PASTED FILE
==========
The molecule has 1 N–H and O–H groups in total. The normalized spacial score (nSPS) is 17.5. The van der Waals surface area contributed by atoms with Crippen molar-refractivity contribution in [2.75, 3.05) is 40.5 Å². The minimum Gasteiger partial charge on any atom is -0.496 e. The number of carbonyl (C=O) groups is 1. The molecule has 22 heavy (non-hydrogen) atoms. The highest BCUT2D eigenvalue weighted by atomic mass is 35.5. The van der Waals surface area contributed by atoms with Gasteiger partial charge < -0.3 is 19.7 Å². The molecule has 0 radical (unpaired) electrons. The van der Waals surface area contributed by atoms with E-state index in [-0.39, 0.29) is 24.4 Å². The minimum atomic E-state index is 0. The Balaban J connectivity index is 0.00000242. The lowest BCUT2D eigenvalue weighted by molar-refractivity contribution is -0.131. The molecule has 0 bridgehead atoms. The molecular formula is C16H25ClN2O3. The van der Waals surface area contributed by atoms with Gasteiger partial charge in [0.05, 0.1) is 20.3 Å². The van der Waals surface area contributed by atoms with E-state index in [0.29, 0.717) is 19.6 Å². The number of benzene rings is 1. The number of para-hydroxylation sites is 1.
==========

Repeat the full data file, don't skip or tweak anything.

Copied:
The molecule has 1 N–H and O–H groups in total. The normalized spacial score (nSPS) is 17.5. The van der Waals surface area contributed by atoms with Crippen molar-refractivity contribution in [2.75, 3.05) is 40.5 Å². The minimum Gasteiger partial charge on any atom is -0.496 e. The number of carbonyl (C=O) groups is 1. The molecule has 22 heavy (non-hydrogen) atoms. The highest BCUT2D eigenvalue weighted by atomic mass is 35.5. The van der Waals surface area contributed by atoms with Gasteiger partial charge < -0.3 is 19.7 Å². The molecule has 0 radical (unpaired) electrons. The van der Waals surface area contributed by atoms with E-state index in [-0.39, 0.29) is 24.4 Å². The minimum atomic E-state index is 0. The Balaban J connectivity index is 0.00000242. The lowest BCUT2D eigenvalue weighted by molar-refractivity contribution is -0.131. The molecule has 0 bridgehead atoms. The molecular formula is C16H25ClN2O3. The van der Waals surface area contributed by atoms with Gasteiger partial charge in [0.05, 0.1) is 20.3 Å². The van der Waals surface area contributed by atoms with E-state index in [0.29, 0.717) is 19.6 Å². The number of benzene rings is 1. The number of para-hydroxylation sites is 1.